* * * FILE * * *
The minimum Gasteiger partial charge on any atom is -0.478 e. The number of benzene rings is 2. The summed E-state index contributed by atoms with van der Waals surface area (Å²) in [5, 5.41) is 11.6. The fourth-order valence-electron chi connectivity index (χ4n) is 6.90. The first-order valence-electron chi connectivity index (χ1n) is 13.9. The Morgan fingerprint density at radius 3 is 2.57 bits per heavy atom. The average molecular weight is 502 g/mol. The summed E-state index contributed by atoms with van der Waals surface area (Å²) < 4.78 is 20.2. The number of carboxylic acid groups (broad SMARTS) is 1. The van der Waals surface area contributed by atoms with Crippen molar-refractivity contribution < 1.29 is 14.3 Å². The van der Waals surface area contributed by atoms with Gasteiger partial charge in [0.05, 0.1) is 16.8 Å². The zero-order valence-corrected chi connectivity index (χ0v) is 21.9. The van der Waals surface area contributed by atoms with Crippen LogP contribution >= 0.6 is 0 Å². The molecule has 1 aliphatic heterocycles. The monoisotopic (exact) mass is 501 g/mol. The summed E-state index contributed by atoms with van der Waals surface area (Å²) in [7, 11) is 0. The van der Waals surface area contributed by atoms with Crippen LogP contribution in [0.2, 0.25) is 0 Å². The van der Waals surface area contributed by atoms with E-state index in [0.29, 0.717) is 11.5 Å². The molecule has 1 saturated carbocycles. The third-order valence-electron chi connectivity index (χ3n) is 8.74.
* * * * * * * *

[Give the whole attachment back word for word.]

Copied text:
The minimum Gasteiger partial charge on any atom is -0.478 e. The number of benzene rings is 2. The summed E-state index contributed by atoms with van der Waals surface area (Å²) in [5, 5.41) is 11.6. The fourth-order valence-electron chi connectivity index (χ4n) is 6.90. The first-order valence-electron chi connectivity index (χ1n) is 13.9. The Morgan fingerprint density at radius 3 is 2.57 bits per heavy atom. The average molecular weight is 502 g/mol. The summed E-state index contributed by atoms with van der Waals surface area (Å²) < 4.78 is 20.2. The number of carboxylic acid groups (broad SMARTS) is 1. The van der Waals surface area contributed by atoms with Crippen molar-refractivity contribution < 1.29 is 14.3 Å². The van der Waals surface area contributed by atoms with Gasteiger partial charge in [0.05, 0.1) is 16.8 Å². The zero-order valence-corrected chi connectivity index (χ0v) is 21.9. The van der Waals surface area contributed by atoms with Crippen LogP contribution >= 0.6 is 0 Å². The molecule has 1 aliphatic heterocycles. The monoisotopic (exact) mass is 501 g/mol. The summed E-state index contributed by atoms with van der Waals surface area (Å²) in [7, 11) is 0. The van der Waals surface area contributed by atoms with Crippen LogP contribution in [0.2, 0.25) is 0 Å². The van der Waals surface area contributed by atoms with E-state index in [0.29, 0.717) is 11.5 Å². The molecule has 1 saturated carbocycles. The third-order valence-electron chi connectivity index (χ3n) is 8.74.